March 27th, 2012 | Global Times Golden rice bowl drains away talent
The Chinese media was abuzz earlier this month with the story of a 57-year-old woman from Hebei Province who had traveled to Chongqing 10 times in the last three years, to beg her young son to come back home and work in a State-owned enterprise. But her young son just wanted to make his own way in the world, and kept hiding from his mother.
The story exemplifies the archetypal confrontation between two generations: Parents stick to the dream of a “golden rice bowl” and prioritize stable, insipid jobs in government-backed organizations, whereas youngsters want to embrace wider challenges.
But today this perception may have shifted. Many of my contemporaries seem keener on the golden rice bowl than ever.
The other day a friend called me, saying that she had passed the civil servant exam in Shanghai. Soon she’ll become the ninth civil servant among my friends. She’s had a few jobs since graduation, and now she has decided to stay in officialdom for life.
I don’t know if I should be happy for her. She’s lucky to make it through the fierce competition of the civil servant exam, but meanwhile, the young woman who once vowed to make her mark in the financial industry has disappeared.
Another friend, a law graduate from a top Chinese college, wasn’t content with his job. He took the civil servant exam three times, and finally entered a government department in Shanghai.
Another civil servant friend, who once worked at KPMG after graduating from a college in Switzerland, wanted to have a baby. At that time, her female boss in her 30s couldn’t get pregnant after having an abortion due to working pressure. Seeing this, my friend determinedly quit her job and took a civil servant exam. Now her daughter is about to attend primary school.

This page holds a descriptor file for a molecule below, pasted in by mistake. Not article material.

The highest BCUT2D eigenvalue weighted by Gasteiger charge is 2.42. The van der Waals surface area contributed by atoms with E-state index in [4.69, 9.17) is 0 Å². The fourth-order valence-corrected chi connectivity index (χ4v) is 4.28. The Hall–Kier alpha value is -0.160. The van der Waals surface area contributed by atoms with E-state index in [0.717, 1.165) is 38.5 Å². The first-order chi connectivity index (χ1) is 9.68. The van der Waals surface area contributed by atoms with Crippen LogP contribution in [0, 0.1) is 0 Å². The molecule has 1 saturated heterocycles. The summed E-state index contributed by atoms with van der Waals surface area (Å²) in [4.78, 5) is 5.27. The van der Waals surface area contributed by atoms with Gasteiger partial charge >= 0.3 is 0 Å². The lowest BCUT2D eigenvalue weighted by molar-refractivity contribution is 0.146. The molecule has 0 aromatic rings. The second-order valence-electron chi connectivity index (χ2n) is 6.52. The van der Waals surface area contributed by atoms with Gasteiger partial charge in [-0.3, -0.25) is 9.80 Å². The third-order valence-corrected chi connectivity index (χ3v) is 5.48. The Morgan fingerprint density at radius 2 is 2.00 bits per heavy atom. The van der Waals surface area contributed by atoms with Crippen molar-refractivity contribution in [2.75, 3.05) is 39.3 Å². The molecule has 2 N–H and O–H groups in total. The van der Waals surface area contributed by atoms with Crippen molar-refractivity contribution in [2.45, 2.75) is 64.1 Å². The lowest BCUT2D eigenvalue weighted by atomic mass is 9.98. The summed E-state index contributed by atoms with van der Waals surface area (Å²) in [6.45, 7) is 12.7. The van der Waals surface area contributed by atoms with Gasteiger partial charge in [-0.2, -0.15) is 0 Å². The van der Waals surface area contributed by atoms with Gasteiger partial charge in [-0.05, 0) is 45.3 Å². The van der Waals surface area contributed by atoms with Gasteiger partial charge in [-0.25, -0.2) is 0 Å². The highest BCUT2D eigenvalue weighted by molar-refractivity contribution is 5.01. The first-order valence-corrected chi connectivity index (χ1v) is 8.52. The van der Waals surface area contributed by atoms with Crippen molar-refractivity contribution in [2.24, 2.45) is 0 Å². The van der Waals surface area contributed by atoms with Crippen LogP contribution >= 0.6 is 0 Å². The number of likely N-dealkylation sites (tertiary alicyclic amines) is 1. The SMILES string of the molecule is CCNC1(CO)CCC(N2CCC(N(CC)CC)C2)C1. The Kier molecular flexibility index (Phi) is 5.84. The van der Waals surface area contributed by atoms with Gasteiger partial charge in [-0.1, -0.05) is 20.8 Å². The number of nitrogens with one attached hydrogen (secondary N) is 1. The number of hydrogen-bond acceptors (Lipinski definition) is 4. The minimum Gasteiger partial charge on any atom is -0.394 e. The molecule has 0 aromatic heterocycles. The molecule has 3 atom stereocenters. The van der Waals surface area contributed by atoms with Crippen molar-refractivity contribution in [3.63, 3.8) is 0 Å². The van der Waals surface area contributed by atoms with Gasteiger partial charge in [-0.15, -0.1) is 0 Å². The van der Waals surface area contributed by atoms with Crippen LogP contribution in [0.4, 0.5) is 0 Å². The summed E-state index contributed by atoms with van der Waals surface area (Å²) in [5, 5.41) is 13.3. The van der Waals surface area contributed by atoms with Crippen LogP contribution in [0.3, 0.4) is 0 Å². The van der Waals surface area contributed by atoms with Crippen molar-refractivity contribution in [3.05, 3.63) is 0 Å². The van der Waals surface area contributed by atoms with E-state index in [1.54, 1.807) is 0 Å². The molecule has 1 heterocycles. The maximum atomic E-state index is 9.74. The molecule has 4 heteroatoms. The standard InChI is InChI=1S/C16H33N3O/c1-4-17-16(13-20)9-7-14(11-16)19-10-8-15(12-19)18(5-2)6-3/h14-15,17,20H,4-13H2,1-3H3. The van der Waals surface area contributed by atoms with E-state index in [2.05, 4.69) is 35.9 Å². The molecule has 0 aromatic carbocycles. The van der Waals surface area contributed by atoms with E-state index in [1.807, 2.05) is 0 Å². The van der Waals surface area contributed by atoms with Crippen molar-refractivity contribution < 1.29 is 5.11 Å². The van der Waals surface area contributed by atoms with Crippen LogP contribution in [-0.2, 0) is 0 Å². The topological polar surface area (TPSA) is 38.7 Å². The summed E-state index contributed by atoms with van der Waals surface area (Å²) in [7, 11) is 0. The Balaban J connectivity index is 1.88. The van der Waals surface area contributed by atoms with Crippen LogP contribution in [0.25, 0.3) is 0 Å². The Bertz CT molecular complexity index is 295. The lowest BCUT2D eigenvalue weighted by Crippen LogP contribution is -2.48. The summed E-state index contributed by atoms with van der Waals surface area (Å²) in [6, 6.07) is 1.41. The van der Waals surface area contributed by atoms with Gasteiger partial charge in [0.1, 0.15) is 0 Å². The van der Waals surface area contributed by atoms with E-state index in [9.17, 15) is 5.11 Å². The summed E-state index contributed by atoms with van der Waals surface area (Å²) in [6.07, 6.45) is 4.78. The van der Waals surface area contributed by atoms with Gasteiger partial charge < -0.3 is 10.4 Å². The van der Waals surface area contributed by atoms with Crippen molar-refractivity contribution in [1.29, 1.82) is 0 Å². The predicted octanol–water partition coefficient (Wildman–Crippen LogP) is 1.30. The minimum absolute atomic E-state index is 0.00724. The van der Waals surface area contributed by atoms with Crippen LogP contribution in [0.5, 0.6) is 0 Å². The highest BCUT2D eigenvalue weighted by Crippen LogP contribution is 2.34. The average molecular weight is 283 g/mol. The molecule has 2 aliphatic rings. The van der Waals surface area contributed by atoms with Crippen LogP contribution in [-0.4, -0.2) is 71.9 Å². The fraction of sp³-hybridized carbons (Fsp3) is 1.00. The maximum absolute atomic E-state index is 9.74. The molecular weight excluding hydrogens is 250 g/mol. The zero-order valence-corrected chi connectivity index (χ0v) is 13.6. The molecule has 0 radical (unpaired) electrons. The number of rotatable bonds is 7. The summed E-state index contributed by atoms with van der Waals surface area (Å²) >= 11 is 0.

Young people know that the “golden rice bowl” is not as valuable as before. Online, one can easily find tons of complaints from civil servants, claiming that the extraordinarily high benefits are just ungrounded hearsay.
In Shanghai, the annual income of an ordinary civil servant is only average for an office job, and their promotion process is much slower than those in law or accounting firms.
Yet this hardly hinders people’s steps toward the goal of getting tizhinei, “inside the system.” Each year tons of college graduates rush to various cities, trying to seize a tizhinei job anywhere they can. Flyers advertising classes for the civil servant examinations are everywhere.
And in recent years, many civil service posts have also been opened to experienced personnel as well as fresh graduates. In the crammed examination halls, you can see many older faces, still chasing the dream of getting into the system.
Years ago when I was a college student, my parents frequently lectured me on how nothing is better than being a decent, stable civil servant.
I wasn’t convinced at all, like most of my generation. But then once we hit graduation, suddenly everyone was rushing to take the civil service exams, even those who once had high-flying dreams of making their own way in the world.
Professor Zhang Weiying from the Guanghua School of Management at Peking University once said that in the past 200 years, the growth of developed countries could largely be attributed to the flow of top talent to enterprises, whereas in China, the smartest people still work for the government. As a result, the West has made their enterprises powerful, whereas we’ve made our government powerful.
I don’t totally agree. There’s a lot of first-rate talent outside the system. But the government is indeed attracting more top talent.
The quality of civil servants may improve as a result. But we’re not making the best use of our talent; instead it’s being drained into an often stagnant and uncreative system, instead some talent is being wasted in uncreative posts, rather than flowing where it’s most needed.
By Li Lu